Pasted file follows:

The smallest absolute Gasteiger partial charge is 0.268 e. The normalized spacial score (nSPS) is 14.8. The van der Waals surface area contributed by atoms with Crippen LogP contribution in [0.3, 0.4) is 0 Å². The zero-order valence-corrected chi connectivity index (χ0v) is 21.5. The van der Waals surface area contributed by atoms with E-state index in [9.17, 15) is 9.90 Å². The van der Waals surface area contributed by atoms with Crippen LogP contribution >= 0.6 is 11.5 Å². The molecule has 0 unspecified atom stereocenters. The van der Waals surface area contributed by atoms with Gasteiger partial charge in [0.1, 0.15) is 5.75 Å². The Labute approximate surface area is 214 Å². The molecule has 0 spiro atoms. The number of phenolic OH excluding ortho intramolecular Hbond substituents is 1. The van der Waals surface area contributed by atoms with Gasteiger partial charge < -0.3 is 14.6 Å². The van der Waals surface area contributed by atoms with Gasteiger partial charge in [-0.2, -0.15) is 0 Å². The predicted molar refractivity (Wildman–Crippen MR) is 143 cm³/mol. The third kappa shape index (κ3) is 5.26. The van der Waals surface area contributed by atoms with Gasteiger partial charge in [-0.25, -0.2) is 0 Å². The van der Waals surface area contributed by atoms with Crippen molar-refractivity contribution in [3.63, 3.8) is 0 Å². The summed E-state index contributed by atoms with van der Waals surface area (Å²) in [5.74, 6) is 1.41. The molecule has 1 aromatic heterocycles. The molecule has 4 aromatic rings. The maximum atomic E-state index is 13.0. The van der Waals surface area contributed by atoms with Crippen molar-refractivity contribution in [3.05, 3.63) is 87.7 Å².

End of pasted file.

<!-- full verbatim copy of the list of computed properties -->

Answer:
The smallest absolute Gasteiger partial charge is 0.268 e. The normalized spacial score (nSPS) is 14.8. The van der Waals surface area contributed by atoms with Crippen LogP contribution in [0.3, 0.4) is 0 Å². The zero-order valence-corrected chi connectivity index (χ0v) is 21.5. The van der Waals surface area contributed by atoms with E-state index in [9.17, 15) is 9.90 Å². The van der Waals surface area contributed by atoms with Crippen LogP contribution >= 0.6 is 11.5 Å². The molecule has 0 unspecified atom stereocenters. The van der Waals surface area contributed by atoms with Gasteiger partial charge in [0.1, 0.15) is 5.75 Å². The Labute approximate surface area is 214 Å². The molecule has 0 spiro atoms. The number of phenolic OH excluding ortho intramolecular Hbond substituents is 1. The van der Waals surface area contributed by atoms with Gasteiger partial charge < -0.3 is 14.6 Å². The van der Waals surface area contributed by atoms with Gasteiger partial charge in [-0.2, -0.15) is 0 Å². The predicted molar refractivity (Wildman–Crippen MR) is 143 cm³/mol. The third kappa shape index (κ3) is 5.26. The van der Waals surface area contributed by atoms with Gasteiger partial charge in [-0.25, -0.2) is 0 Å². The van der Waals surface area contributed by atoms with Crippen molar-refractivity contribution in [3.63, 3.8) is 0 Å². The summed E-state index contributed by atoms with van der Waals surface area (Å²) in [5.74, 6) is 1.41. The molecule has 1 aromatic heterocycles. The molecule has 4 aromatic rings. The maximum atomic E-state index is 13.0. The van der Waals surface area contributed by atoms with Crippen molar-refractivity contribution in [3.05, 3.63) is 87.7 Å².